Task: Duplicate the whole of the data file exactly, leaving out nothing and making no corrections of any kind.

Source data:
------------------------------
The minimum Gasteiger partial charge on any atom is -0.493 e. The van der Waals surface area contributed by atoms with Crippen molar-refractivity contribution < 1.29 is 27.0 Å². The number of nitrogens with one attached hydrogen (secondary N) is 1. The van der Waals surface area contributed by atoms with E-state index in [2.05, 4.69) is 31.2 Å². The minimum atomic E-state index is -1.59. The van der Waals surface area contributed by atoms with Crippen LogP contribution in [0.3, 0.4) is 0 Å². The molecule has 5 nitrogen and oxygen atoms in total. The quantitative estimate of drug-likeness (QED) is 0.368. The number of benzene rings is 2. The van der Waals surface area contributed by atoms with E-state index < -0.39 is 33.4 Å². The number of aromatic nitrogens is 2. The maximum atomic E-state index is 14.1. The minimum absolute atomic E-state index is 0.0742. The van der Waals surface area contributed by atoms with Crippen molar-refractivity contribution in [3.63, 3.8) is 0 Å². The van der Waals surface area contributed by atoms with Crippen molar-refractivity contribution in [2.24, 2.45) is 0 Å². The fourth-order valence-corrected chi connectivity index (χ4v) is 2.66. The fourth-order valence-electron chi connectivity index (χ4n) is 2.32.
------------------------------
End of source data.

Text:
The minimum Gasteiger partial charge on any atom is -0.493 e. The van der Waals surface area contributed by atoms with Crippen molar-refractivity contribution < 1.29 is 27.0 Å². The number of nitrogens with one attached hydrogen (secondary N) is 1. The van der Waals surface area contributed by atoms with E-state index in [2.05, 4.69) is 31.2 Å². The minimum atomic E-state index is -1.59. The van der Waals surface area contributed by atoms with Crippen LogP contribution in [0.3, 0.4) is 0 Å². The molecule has 5 nitrogen and oxygen atoms in total. The quantitative estimate of drug-likeness (QED) is 0.368. The number of benzene rings is 2. The van der Waals surface area contributed by atoms with E-state index < -0.39 is 33.4 Å². The number of aromatic nitrogens is 2. The maximum atomic E-state index is 14.1. The minimum absolute atomic E-state index is 0.0742. The van der Waals surface area contributed by atoms with Crippen molar-refractivity contribution in [3.63, 3.8) is 0 Å². The van der Waals surface area contributed by atoms with Crippen molar-refractivity contribution in [2.24, 2.45) is 0 Å². The fourth-order valence-corrected chi connectivity index (χ4v) is 2.66. The fourth-order valence-electron chi connectivity index (χ4n) is 2.32.